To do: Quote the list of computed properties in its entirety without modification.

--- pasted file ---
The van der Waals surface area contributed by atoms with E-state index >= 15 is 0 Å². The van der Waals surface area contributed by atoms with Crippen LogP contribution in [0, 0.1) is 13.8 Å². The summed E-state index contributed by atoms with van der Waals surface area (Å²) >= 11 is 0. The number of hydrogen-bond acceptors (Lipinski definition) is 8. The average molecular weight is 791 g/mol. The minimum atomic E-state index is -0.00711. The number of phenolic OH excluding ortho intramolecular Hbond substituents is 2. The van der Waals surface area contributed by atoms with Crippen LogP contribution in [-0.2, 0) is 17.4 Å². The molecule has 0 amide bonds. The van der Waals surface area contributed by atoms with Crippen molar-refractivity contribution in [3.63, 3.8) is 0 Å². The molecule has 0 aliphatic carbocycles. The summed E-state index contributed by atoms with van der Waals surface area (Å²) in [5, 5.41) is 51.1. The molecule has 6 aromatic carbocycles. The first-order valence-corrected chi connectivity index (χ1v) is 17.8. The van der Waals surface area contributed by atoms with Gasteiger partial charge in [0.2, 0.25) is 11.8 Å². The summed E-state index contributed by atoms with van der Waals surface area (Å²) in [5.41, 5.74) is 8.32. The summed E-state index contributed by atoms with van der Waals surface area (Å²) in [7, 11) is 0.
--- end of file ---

The van der Waals surface area contributed by atoms with E-state index >= 15 is 0 Å². The van der Waals surface area contributed by atoms with Crippen LogP contribution in [0, 0.1) is 13.8 Å². The summed E-state index contributed by atoms with van der Waals surface area (Å²) >= 11 is 0. The number of hydrogen-bond acceptors (Lipinski definition) is 8. The average molecular weight is 791 g/mol. The minimum atomic E-state index is -0.00711. The number of phenolic OH excluding ortho intramolecular Hbond substituents is 2. The van der Waals surface area contributed by atoms with Crippen LogP contribution in [-0.2, 0) is 17.4 Å². The molecule has 0 amide bonds. The van der Waals surface area contributed by atoms with Crippen molar-refractivity contribution in [3.63, 3.8) is 0 Å². The molecule has 0 aliphatic carbocycles. The summed E-state index contributed by atoms with van der Waals surface area (Å²) in [5, 5.41) is 51.1. The molecule has 6 aromatic carbocycles. The first-order valence-corrected chi connectivity index (χ1v) is 17.8. The van der Waals surface area contributed by atoms with Gasteiger partial charge in [0.2, 0.25) is 11.8 Å². The summed E-state index contributed by atoms with van der Waals surface area (Å²) in [5.41, 5.74) is 8.32. The summed E-state index contributed by atoms with van der Waals surface area (Å²) in [7, 11) is 0.